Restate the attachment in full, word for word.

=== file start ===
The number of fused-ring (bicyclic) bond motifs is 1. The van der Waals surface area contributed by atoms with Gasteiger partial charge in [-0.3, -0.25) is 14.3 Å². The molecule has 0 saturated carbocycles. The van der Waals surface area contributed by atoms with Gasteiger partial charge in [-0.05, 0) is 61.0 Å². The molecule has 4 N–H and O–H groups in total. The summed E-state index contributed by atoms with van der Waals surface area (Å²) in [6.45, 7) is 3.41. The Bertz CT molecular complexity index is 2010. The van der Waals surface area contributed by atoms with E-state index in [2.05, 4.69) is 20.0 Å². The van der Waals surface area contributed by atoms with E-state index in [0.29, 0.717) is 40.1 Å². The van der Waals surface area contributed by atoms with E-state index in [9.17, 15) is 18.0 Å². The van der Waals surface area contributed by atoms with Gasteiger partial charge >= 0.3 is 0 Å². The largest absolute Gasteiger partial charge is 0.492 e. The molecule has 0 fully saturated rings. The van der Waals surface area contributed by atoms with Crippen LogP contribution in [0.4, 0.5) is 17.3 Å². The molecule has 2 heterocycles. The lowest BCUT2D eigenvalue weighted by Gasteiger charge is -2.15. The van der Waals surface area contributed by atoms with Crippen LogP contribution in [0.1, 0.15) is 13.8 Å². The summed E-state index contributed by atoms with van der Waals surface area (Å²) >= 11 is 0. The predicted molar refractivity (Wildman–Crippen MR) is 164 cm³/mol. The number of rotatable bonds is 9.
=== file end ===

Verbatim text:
The number of fused-ring (bicyclic) bond motifs is 1. The van der Waals surface area contributed by atoms with Gasteiger partial charge in [-0.3, -0.25) is 14.3 Å². The molecule has 0 saturated carbocycles. The van der Waals surface area contributed by atoms with Gasteiger partial charge in [-0.05, 0) is 61.0 Å². The molecule has 4 N–H and O–H groups in total. The summed E-state index contributed by atoms with van der Waals surface area (Å²) in [6.45, 7) is 3.41. The Bertz CT molecular complexity index is 2010. The van der Waals surface area contributed by atoms with E-state index in [2.05, 4.69) is 20.0 Å². The van der Waals surface area contributed by atoms with E-state index in [0.29, 0.717) is 40.1 Å². The van der Waals surface area contributed by atoms with E-state index in [9.17, 15) is 18.0 Å². The van der Waals surface area contributed by atoms with Gasteiger partial charge >= 0.3 is 0 Å². The largest absolute Gasteiger partial charge is 0.492 e. The molecule has 0 fully saturated rings. The van der Waals surface area contributed by atoms with Crippen LogP contribution in [0.4, 0.5) is 17.3 Å². The molecule has 2 heterocycles. The lowest BCUT2D eigenvalue weighted by Gasteiger charge is -2.15. The van der Waals surface area contributed by atoms with Crippen LogP contribution in [0.1, 0.15) is 13.8 Å². The summed E-state index contributed by atoms with van der Waals surface area (Å²) >= 11 is 0. The predicted molar refractivity (Wildman–Crippen MR) is 164 cm³/mol. The number of rotatable bonds is 9.